(KNOXVILLE) University of Tennessee students marked the first day of Sexual Assault Awareness Month by hiking the Hill on campus in heels.
More than 200 students and staff made the hike, wearing high-heeled shoes to feel off-balance.
“We put the focus on being uncomfortable, and the shoes are just a metaphor for that," UT Health Education and Wellness Center Director Ashley Blamey said. "A lot of people come out and won't be able to wear heels for various reasons and we are totally fine with that. The goal is just to take the time and be mindful of this issue and to be engaged in the topic in a way that's different."
Both students and athletes felt it was critical to participate in the second annual event, as UT faces a gender discrimination lawsuit, which accuses the university of having a culture that protects athletes from bad behavior.
“I think that this is a good way to reaffirm that UT does care about sexual assault, or at least some of UT cares about sexual assault," UT student Thomas Tran said.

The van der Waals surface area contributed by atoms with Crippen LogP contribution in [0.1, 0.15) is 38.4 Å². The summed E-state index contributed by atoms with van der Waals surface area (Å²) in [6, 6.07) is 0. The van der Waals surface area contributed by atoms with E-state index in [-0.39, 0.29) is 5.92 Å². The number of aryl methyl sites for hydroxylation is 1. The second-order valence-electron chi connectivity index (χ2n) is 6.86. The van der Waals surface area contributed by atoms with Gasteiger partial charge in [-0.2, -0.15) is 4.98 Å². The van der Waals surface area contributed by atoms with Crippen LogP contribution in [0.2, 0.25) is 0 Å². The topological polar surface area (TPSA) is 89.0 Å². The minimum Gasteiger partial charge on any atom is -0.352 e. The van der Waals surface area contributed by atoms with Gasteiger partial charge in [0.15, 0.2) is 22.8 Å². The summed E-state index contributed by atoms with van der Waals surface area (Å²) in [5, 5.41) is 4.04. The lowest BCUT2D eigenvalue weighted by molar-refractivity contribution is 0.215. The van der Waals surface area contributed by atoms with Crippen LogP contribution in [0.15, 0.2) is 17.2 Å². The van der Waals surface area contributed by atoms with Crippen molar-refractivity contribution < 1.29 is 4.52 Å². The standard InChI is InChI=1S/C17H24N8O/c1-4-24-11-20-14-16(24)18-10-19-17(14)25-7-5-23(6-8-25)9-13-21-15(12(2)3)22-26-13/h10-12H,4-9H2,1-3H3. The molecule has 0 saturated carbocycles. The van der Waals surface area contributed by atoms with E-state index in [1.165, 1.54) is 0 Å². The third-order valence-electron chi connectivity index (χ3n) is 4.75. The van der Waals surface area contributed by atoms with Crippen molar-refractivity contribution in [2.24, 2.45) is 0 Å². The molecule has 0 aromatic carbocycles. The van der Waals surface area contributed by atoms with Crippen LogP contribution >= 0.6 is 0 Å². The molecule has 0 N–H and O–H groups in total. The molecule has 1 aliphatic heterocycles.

“This isn’t like a joke when you see those signs on campus," UT student Tiffany Tavares said. "Consent means this and whatever – there’s like a lot of jokes about that. But it’s a big deal. This stuff really does happen and people need to take it seriously.”
Tavares is a tennis player for the university, and said the presence of athletes made an important statement.
"It really is comforting to see guy sports and girl sports here coming together and saying this is something that needs to be addressed,” she said.
"When we go out to tournaments, we go out to games, competition, we represent the University of Tennessee, so it's really good to be a part of it," UT student and golfer Juan Carlos Serrano Guevara added.
However, Blamey, who's also a deputy Title IX coordinator, said the "Hike the Hill in Heels" event didn't happen just because of the pending lawsuit.
"This is an issue that faces college campuses across the nation," she said. "It's not in response to anything. This is our commitment long term."
But students said it felt the university was moving in the right direction.
"A sexual assault culture here at UT is real, and ignoring it is only contributing to the problem," Tran said. "It's better to address it and then start fixing it."